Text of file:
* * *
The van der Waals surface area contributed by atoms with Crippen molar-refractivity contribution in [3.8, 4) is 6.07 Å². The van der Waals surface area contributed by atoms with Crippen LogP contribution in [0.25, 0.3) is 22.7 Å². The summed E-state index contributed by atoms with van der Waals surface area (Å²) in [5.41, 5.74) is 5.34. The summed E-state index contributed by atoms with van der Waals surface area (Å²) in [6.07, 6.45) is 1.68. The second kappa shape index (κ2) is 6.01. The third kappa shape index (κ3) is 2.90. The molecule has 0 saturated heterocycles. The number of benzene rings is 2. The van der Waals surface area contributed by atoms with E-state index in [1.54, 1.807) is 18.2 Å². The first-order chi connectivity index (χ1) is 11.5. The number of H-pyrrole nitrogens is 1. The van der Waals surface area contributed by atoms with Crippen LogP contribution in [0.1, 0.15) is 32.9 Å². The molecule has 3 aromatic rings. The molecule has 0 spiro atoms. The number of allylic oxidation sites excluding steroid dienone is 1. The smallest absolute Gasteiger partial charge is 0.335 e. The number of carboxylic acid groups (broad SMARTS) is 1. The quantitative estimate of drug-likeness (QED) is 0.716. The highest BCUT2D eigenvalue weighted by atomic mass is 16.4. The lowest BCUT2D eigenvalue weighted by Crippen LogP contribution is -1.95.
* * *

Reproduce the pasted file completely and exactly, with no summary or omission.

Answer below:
The van der Waals surface area contributed by atoms with Crippen molar-refractivity contribution in [3.8, 4) is 6.07 Å². The van der Waals surface area contributed by atoms with Crippen LogP contribution in [0.25, 0.3) is 22.7 Å². The summed E-state index contributed by atoms with van der Waals surface area (Å²) in [5.41, 5.74) is 5.34. The summed E-state index contributed by atoms with van der Waals surface area (Å²) in [6.07, 6.45) is 1.68. The second kappa shape index (κ2) is 6.01. The third kappa shape index (κ3) is 2.90. The molecule has 0 saturated heterocycles. The number of benzene rings is 2. The van der Waals surface area contributed by atoms with E-state index in [1.54, 1.807) is 18.2 Å². The first-order chi connectivity index (χ1) is 11.5. The number of H-pyrrole nitrogens is 1. The van der Waals surface area contributed by atoms with Crippen LogP contribution in [0.1, 0.15) is 32.9 Å². The molecule has 3 aromatic rings. The molecule has 0 spiro atoms. The number of allylic oxidation sites excluding steroid dienone is 1. The smallest absolute Gasteiger partial charge is 0.335 e. The number of carboxylic acid groups (broad SMARTS) is 1. The quantitative estimate of drug-likeness (QED) is 0.716. The highest BCUT2D eigenvalue weighted by atomic mass is 16.4. The lowest BCUT2D eigenvalue weighted by Crippen LogP contribution is -1.95.